Arrange information the way you want using outlook categories - they're not just for dividing your contacts into 'work' and 'friends', you know.
Assigning addresses to categories in Outlook makes it easier to see a list of friends' addresses without any work contacts. This can be handy if you're printing wedding invitations. Most of the time, however, you'll be looking for one specific person. Typing their name into the "Find Contact" box is the fastest way to do so. But categories do have other uses.
Take rules, which you can use to organise messages as they arrive. As you subscribe to more mailing lists or begin projects, it's easy to build up lots of rules in Outlook. After a few years you'll have a long list of rules, most of which you don't need any more. Pruning old rules keeps things simple and saves Outlook wasting time trying rules that don't apply.
If a rule moves a message to a folder or flags it in a particular colour it's easy to see how often it's used. Either check in the folder or create a Search Folder for that colour flag - see FIGURE 1. To do this, right-click on Search Folders and choose New search folder-Create a custom search folder-Choose-Criteria-More choices-Only items which, then pick the flag colour.
Bending the rules
It's harder to work out how often rules that delete or forward messages, start applications or run scripts or alerts get used. To check, add an action to the rule assigning the messages it works with to a category - choose the "assign it to the 'category' category" rule action. Then use a Search Folder (or Tools-Find-Advanced Find in earlier versions of Outlook) to see how many messages end up in each category. That tells you how many messages trigger the rules, so you can delete the ones you never use.
If you forward any of those messages, they will still have the category attached to them, so make sure that these aren't revealing. Anyone who reads the message in Outlook will see the categorisation.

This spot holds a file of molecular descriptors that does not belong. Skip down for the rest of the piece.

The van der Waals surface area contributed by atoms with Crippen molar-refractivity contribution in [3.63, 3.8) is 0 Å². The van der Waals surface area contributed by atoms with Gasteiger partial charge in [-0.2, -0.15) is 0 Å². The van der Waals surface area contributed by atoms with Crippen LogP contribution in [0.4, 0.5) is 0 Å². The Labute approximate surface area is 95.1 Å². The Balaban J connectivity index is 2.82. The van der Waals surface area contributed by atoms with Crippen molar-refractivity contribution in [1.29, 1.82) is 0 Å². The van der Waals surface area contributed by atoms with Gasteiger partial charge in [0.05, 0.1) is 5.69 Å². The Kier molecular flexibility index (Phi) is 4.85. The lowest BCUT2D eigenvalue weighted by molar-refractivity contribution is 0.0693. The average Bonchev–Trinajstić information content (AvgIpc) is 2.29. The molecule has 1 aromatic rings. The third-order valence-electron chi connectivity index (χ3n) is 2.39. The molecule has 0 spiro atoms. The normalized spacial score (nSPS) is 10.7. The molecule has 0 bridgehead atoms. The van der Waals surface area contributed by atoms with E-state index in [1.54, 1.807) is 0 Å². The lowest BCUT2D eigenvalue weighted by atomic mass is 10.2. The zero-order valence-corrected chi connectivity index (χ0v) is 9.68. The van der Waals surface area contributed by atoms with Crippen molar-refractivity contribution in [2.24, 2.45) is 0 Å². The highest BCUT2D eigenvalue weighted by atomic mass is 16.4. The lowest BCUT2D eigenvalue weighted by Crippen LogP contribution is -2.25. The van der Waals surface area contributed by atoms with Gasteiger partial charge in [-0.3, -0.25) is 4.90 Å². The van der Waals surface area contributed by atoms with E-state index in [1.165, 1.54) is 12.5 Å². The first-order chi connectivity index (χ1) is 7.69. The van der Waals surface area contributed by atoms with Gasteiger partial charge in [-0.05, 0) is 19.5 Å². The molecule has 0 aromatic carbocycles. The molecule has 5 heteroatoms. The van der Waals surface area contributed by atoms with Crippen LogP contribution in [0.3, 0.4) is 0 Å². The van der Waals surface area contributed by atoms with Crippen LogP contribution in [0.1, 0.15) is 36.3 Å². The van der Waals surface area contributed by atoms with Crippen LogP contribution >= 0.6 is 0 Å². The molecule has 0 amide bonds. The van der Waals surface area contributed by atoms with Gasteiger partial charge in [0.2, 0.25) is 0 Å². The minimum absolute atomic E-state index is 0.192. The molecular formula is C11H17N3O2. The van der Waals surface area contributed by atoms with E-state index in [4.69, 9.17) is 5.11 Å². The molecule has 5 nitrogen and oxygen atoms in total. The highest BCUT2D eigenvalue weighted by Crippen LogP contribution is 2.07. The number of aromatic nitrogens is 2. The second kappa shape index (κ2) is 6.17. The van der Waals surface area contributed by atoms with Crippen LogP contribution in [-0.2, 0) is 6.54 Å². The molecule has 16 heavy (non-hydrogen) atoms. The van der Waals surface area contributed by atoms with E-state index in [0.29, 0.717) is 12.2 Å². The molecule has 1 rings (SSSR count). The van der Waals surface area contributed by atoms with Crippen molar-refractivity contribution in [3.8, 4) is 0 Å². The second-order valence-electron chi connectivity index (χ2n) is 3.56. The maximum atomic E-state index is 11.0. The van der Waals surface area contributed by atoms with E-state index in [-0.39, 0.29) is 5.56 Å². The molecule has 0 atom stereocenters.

You can also use categories to print several messages at once, even if they're in different folders. Say you're going away and you've got messages about personal and business meetings in different folders. Assign them all to the New York Trip category, and you can use a Search Folder or Advanced Find to see them all. Use < Shift > - select or < Ctrl > - select to grab the ones you want and print them.
Categories can help you when picking contacts for a mail merge or for creating distribution lists that you don't have to remember to update.
Just add addresses to the right category and select it when you need to send a message to everyone. If you don't want to synchronise all your contacts to your PDA or smartphone, add a category called Mobile and use Options-Settings in ActiveSync to transfer details in that category only.
The path of list resistance
Categories let you see Notes and Tasks as more than a daunting list. They work with the Outlook Calendar too - add a Medical category to all your dental checkups and doctor's appointments, or a Sports category to your kids' football matches and you can use View-Arrange By Current View-By Category to get a list.
That's also an easy way to add a list of appointments that don't follow a regular pattern. Create the first event and assign a category to it, then copy and paste to get as many events as you need - see FIGURE 2. You only need to change the date. Use View-Arrange By-Current View-Day/Week/Month to get back to the normal view.